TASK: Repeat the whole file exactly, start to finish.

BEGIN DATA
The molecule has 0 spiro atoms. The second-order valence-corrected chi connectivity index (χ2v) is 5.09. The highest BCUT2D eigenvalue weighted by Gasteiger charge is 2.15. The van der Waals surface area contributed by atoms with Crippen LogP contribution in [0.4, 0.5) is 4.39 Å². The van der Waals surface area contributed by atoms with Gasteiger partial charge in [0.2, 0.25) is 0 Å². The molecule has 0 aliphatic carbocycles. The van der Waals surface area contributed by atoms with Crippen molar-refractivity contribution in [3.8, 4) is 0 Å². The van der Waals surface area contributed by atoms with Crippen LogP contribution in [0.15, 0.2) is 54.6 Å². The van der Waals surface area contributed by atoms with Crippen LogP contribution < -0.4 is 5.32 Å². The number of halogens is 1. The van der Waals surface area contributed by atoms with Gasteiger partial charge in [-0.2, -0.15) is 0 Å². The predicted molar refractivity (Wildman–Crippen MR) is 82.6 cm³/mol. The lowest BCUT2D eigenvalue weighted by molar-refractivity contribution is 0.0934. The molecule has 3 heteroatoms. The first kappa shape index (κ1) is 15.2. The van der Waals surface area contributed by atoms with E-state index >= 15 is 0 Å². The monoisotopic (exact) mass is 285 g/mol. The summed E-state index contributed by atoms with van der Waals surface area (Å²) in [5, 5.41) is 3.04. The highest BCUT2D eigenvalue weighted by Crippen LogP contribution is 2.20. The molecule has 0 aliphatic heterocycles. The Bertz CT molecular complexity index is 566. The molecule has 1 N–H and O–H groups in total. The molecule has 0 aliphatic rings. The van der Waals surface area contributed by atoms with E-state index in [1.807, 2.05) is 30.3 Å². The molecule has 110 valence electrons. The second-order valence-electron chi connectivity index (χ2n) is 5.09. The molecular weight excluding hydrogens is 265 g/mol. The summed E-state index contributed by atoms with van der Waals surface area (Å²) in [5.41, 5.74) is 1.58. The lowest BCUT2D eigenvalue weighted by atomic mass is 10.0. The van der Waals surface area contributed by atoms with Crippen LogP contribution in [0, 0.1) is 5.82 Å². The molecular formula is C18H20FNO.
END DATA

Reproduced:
The molecule has 0 spiro atoms. The second-order valence-corrected chi connectivity index (χ2v) is 5.09. The highest BCUT2D eigenvalue weighted by Gasteiger charge is 2.15. The van der Waals surface area contributed by atoms with Crippen LogP contribution in [0.4, 0.5) is 4.39 Å². The van der Waals surface area contributed by atoms with Gasteiger partial charge in [0.2, 0.25) is 0 Å². The molecule has 0 aliphatic carbocycles. The van der Waals surface area contributed by atoms with Crippen molar-refractivity contribution in [3.8, 4) is 0 Å². The van der Waals surface area contributed by atoms with Crippen LogP contribution in [0.15, 0.2) is 54.6 Å². The van der Waals surface area contributed by atoms with Crippen LogP contribution < -0.4 is 5.32 Å². The number of halogens is 1. The van der Waals surface area contributed by atoms with Gasteiger partial charge in [-0.2, -0.15) is 0 Å². The predicted molar refractivity (Wildman–Crippen MR) is 82.6 cm³/mol. The lowest BCUT2D eigenvalue weighted by molar-refractivity contribution is 0.0934. The molecule has 3 heteroatoms. The first kappa shape index (κ1) is 15.2. The van der Waals surface area contributed by atoms with E-state index >= 15 is 0 Å². The monoisotopic (exact) mass is 285 g/mol. The summed E-state index contributed by atoms with van der Waals surface area (Å²) in [5, 5.41) is 3.04. The highest BCUT2D eigenvalue weighted by Crippen LogP contribution is 2.20. The molecule has 0 aliphatic heterocycles. The Bertz CT molecular complexity index is 566. The molecule has 1 N–H and O–H groups in total. The molecule has 0 aliphatic rings. The van der Waals surface area contributed by atoms with E-state index in [1.807, 2.05) is 30.3 Å². The molecule has 110 valence electrons. The second-order valence-electron chi connectivity index (χ2n) is 5.09. The molecular weight excluding hydrogens is 265 g/mol. The summed E-state index contributed by atoms with van der Waals surface area (Å²) in [5.41, 5.74) is 1.58. The lowest BCUT2D eigenvalue weighted by atomic mass is 10.0. The van der Waals surface area contributed by atoms with Crippen LogP contribution in [0, 0.1) is 5.82 Å². The molecular formula is C18H20FNO.